Justin Guitar Community

JustinGuitar Products - Various => Practical Music Theory => Topic started by: willsie01 on October 23, 2021, 12:16:12 pm

Title: Chord Name
Post by: willsie01 on October 23, 2021, 12:16:12 pm
Watched a YT video of someone playing a song in the key of D and using the technique of strumming open strings during chord changes. In the key of D, which I’m assuming gives the context for analysing it, what is the name of the chord given by the open strings? In scale order the notes are D E G A B.
Title: Re: Chord Name
Post by: DarrellW on October 23, 2021, 02:03:14 pm
The order played in makes a difference!
For example if played using E as the bass note Emin11 or using A as the bass note A9 sus 4
Title: Re: Chord Name
Post by: DavidP on October 23, 2021, 02:40:21 pm
Quite a puzzle that has me scratching my head, both the question and the answer. An opportunity for a theory lesson in chord construction.

To confirm, I assume the open strings played are A-e, that the low E is skipped?  My thinking being that playing a bass note out of the chord would not sound good.

If that is true then I expected the chord to be a slash chord D something/A

The G would be a sus 4; right?

The B would be the 6; right?

The e is normally part of a Dsus2 but assume it is the 9 being in the next octave

Fascinating stuff
Title: Re: Chord Name
Post by: adi_mrok on October 23, 2021, 09:33:36 pm
Bloody hell a chord without a 3rd if starting on D?! Neither minor or major?

To me looks like Em11 with a D in bass note so Em11/D.

Keep on rockin' my friends
Title: Re: Chord Name
Post by: RC23 on October 24, 2021, 01:17:26 pm
I’m sure I heard Justin mention this in one of his videos, but I can’t remember which one.

Em7add11 for all the open strings.

Which seems about right to me based on my rudimentary analysis. I must go back to the theory course!

Rod.
Title: Re: Chord Name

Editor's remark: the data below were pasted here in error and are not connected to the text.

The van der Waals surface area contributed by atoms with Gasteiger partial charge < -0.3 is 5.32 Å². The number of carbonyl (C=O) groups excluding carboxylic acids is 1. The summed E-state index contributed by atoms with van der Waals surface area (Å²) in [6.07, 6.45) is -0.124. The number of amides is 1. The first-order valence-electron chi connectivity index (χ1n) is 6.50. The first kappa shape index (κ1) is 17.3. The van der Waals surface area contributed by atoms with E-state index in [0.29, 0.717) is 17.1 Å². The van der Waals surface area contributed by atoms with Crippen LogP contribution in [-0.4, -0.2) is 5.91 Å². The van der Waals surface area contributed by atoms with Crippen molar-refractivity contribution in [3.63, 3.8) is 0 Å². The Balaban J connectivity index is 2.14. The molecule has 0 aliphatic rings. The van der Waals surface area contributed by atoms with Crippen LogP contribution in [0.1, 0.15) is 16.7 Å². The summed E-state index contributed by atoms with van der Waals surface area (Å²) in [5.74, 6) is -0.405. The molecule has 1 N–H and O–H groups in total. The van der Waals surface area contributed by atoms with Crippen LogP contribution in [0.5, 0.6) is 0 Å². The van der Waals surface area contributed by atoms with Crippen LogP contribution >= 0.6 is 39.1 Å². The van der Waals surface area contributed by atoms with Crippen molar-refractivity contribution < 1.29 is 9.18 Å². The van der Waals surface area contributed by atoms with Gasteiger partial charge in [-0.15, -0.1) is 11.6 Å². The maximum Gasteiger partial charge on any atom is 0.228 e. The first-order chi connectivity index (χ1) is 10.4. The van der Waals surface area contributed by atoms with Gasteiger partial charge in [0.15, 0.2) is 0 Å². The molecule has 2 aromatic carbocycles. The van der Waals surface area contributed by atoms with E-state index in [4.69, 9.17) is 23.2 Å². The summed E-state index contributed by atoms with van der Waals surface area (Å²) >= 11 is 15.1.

Post by: tobyjenner on October 24, 2021, 01:31:35 pm
Well a quick check on SmartChord app as my brain is full of other nonsense at the moment

DGBe     D6susadd9
ADGBe   A9sus/A7sus9/A9sus4/A11sus2
EADGBe Em11

I frequently use all 6 open strings between changes or for a different tone staying on the same chord (Turn The Page intro for example). I also recall Justin covering this somewhere, certainly in the old BC but never worried about a label, as it just works and sounds good to me, as do the open 5 4 or 3 thinner strings. And that's good enough for me.

Cheers

Toby
 8)
Title: Re: Chord Name
Post by: DavidP on October 24, 2021, 03:19:57 pm
DGBe     D6susadd9
ADGBe   A9sus/A7sus9/A9sus4/A11sus2

Thanks Toby.

How does one determine when the lowest note is the root of the chord vs a slash chord, in this case D/A?

As you said, not that naming the chord is necessary from a practical point of view.
Title: Re: Chord Name
Post by: Matt125 on October 25, 2021, 05:06:49 am
I'm definitely no expert in naming chords but here are some things to keep in mind.

If you're given a three note chord like EGC or CEG or GCE, without context, it is a C major triad. How can you tell which is the root note? You find the note among the three, such that the other two are in a 3-5 relationship.

So for GCE:
If G was the root then C and E would be the 4 and the 6
If E was the root then G and C would be the 3 and the 6
If C was the root then E and G would be the 3 and the 5. So the root note is C and the chord is a C major triad.
Even if it's an inversion C/G or C/E it is still a C major triad.


You could also interpret it depending on its function.

So if EADGBe in the Key of D is acting as:
the  i chord with D as the root it would be   D6/9sus4/E    R-2-4-5-6
the ii chord with E as the root it would be   Em11             R-m3-4-5-m7
the IV chord with G as the root it would be  G6/9/E          R-2-3-5-6
the  V chord with A as the root it would be  A9/11sus2/E   R-2-4-5-m7
the vi chord with B as the root it would be  Bm11#5/E      R-m3-4-#5-m7
the names I got from following website. The rationale for the names is given.
https://www.scales-chords.com/chord-namer/guitar?notes=E;A;D;G;B;E&key=&bass=E&frets=0;0;0;0;0;0 (https://www.scales-chords.com/chord-namer/guitar?notes=E;A;D;G;B;E&key=&bass=E&frets=0;0;0;0;0;0)


In the context of your song it's just a transition chord to the next functional chord. So its best to think of it as an Em11 chord. Em11 because it has  R-b3-5, E is the bass note and it's not functioning as a I, IV V or vi chord.
Title: Re: Chord Name
Post by: DavidP on October 25, 2021, 05:11:25 am
Thanks Matt, good vibes for that explanation and reference. Shone a little more light for me.

Now I need to check into all the uses/conventions of using "/" in chord naming.